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When eighth graders Remi Ladia, Advaith Gajulpally, Anish Paspuleti, and Saranya Gadwala entered the eCybermission competition, they were not expecting to win the competition at the eighth grade level and receive a five thousand dollar grant to make their prototype into a reality, but that’s exactly what happened. 

“We thought it would be fun to do together. We’ve worked together on competitions before, In the beginning, we didn’t have the intention of winning, we were doing it for fun and learning a lot,” said Gadwala of their decision to enter the competition. 

The eCybermissions competition is an educational outreach program sponsored by the US Army with the intention of “promot[ing] self-discovery and enabl[ing] all students to recognize the real-life applications of STEM.” 

The competition asks students grade six through nine to ask questions and define problems, and then construct explanations and design solutions. 

The winning team, the participants of which attended Rocky Run Middle School at the time, named themselves “Aquatech” and set about solving the problem of wasted water in the showers. 

“The idea is everyday life, my mom would always yell at me for wasting water. To me it felt like it doesn’t really matter, but from a real world standpoint it does,” said Paspuleti, who had the idea for the project.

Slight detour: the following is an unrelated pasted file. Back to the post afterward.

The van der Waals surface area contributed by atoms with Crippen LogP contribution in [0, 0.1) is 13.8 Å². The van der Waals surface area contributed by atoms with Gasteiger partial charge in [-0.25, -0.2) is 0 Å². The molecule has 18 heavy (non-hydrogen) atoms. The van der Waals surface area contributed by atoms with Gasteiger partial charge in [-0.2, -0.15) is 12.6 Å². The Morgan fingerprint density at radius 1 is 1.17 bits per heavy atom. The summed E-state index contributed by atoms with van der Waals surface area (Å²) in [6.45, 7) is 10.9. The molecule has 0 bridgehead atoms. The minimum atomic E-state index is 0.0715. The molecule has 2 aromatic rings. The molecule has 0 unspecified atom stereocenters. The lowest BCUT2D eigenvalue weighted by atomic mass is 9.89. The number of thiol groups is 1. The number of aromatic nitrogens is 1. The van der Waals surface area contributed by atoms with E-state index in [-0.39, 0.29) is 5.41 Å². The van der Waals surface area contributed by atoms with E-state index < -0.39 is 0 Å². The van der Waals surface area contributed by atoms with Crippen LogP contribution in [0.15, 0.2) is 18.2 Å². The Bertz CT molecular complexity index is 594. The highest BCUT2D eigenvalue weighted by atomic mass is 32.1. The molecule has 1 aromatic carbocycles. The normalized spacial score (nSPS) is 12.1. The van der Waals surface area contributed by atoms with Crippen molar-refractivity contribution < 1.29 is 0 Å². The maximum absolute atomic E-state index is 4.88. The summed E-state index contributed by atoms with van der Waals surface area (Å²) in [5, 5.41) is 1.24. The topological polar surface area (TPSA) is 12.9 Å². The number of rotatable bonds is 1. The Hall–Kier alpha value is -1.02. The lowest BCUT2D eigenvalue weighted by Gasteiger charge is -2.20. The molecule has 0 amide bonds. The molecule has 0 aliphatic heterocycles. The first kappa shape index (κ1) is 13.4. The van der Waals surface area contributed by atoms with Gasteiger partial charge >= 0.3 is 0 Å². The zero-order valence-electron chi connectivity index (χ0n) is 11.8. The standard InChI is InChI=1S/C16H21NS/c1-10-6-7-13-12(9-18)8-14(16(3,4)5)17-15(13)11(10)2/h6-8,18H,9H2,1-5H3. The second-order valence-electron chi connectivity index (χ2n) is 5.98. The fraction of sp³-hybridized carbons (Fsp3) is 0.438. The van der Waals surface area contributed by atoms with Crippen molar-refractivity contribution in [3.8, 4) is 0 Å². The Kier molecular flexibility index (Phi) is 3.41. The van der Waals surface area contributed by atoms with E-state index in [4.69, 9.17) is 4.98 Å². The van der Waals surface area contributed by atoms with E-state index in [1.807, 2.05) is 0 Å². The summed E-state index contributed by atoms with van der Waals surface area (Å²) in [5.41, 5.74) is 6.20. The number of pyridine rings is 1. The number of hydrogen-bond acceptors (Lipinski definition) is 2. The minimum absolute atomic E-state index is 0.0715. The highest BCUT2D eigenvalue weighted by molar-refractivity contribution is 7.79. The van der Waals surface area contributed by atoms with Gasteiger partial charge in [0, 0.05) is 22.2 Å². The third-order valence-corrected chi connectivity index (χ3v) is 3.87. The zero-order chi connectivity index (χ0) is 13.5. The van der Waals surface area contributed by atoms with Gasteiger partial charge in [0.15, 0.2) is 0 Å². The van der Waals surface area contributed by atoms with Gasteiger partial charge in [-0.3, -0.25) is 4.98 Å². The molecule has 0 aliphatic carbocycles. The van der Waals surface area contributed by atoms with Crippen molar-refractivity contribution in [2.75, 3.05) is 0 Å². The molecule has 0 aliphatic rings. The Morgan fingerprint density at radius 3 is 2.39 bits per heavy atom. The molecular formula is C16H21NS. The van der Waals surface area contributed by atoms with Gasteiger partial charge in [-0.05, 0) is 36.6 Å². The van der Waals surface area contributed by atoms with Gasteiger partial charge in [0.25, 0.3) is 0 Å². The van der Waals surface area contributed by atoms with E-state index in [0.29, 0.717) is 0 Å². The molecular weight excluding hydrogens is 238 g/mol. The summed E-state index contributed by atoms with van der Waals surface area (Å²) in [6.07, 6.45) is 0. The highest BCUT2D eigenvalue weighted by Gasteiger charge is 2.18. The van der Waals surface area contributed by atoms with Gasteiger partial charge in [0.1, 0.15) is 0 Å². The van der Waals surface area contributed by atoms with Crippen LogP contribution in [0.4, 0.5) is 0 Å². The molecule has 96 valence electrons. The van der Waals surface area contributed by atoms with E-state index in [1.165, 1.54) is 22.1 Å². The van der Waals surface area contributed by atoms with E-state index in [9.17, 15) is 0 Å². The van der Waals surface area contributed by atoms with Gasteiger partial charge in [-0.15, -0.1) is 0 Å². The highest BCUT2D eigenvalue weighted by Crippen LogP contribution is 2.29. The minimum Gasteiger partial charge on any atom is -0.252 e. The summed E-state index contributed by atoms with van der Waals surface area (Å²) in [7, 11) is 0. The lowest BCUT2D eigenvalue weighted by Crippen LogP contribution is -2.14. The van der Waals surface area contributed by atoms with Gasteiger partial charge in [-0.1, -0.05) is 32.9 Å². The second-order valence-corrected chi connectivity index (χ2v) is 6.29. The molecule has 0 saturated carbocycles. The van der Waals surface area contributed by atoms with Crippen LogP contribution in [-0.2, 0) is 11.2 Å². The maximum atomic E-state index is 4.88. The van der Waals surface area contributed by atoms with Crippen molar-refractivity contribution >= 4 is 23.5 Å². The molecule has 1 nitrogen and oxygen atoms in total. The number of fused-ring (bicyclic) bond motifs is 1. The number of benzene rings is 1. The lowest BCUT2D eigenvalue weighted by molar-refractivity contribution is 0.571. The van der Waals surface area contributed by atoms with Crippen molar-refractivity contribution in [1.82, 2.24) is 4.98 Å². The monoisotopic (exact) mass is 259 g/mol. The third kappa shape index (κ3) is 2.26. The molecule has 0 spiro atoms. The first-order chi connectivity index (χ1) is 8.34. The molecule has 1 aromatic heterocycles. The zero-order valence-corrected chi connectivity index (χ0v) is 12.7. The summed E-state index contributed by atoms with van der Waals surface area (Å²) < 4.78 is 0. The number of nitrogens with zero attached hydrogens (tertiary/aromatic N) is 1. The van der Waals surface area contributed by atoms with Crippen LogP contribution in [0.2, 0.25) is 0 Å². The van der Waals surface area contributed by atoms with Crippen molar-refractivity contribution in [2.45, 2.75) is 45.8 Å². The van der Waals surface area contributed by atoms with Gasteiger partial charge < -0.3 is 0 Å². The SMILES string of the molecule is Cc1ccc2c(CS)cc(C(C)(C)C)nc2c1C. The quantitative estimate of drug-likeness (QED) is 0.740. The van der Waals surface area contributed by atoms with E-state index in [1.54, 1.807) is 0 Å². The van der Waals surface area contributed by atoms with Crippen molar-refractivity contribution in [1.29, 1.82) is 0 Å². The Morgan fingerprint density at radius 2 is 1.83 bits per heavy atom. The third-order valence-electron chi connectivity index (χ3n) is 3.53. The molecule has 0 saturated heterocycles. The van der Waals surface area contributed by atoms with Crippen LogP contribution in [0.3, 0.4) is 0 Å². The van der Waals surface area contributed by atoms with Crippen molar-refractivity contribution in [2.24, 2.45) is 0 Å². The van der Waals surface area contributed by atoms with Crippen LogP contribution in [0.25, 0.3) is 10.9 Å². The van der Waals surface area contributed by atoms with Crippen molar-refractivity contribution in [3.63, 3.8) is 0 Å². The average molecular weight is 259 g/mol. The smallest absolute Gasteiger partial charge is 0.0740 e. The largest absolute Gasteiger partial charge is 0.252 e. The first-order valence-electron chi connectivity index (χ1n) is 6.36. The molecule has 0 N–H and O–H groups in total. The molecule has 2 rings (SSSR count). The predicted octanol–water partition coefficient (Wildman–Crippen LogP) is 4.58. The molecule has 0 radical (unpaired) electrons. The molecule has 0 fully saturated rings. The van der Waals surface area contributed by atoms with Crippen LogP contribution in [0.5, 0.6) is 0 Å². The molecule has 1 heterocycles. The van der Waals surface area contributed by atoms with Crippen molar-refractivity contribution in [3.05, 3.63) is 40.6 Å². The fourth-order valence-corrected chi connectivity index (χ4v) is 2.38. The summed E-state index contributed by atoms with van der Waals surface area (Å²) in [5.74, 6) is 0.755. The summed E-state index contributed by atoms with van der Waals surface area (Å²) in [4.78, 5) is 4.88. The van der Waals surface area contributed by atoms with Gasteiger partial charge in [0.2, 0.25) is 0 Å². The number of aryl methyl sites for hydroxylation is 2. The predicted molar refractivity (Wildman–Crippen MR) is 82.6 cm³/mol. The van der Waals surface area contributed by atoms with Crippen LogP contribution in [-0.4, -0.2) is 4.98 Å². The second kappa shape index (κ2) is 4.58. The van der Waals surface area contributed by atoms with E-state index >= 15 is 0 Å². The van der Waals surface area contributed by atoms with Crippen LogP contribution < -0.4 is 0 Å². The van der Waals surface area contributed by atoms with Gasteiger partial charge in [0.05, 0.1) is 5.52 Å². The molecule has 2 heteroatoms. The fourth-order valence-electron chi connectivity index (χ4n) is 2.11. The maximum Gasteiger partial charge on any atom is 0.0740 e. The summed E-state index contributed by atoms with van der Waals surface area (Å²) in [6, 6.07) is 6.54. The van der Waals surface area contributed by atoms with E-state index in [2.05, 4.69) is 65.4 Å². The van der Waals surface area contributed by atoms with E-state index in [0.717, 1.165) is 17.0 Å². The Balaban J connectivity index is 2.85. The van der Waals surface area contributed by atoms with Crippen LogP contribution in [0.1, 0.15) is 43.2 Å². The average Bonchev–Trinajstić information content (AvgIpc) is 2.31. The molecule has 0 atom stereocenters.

The solution that the team came up with was a device that attaches to the shower head and connects to an app that measures the amount of water used in a shower. Using a hydroelectric generator, the device counts the number of rotations. Then, the team constructed a formula which could track the amount of water being used in the shower. Once the amount of water used passes a certain number, the app will alert you to exit the shower. 

As for advice for students considering entering, Gajulpally said: “It’s really fun. Don’t think of it like a project or an essay, think of it like a fun activity.” 

“You can’t go wrong, entering in itself is going to teach you something, you’re always going to learn something from it. It can give you more skills that can help you, expose you to a certain field. You never know how far you’ll get, we didn’t expect to be here at all,” said Gadwala. 

The students and their parents extend their thanks to the US Army for this educational opportunity. Said mother Hein Ladia: “To have this type of experience is priceless. It further builds on the future and talent of the children in the U.S.” 

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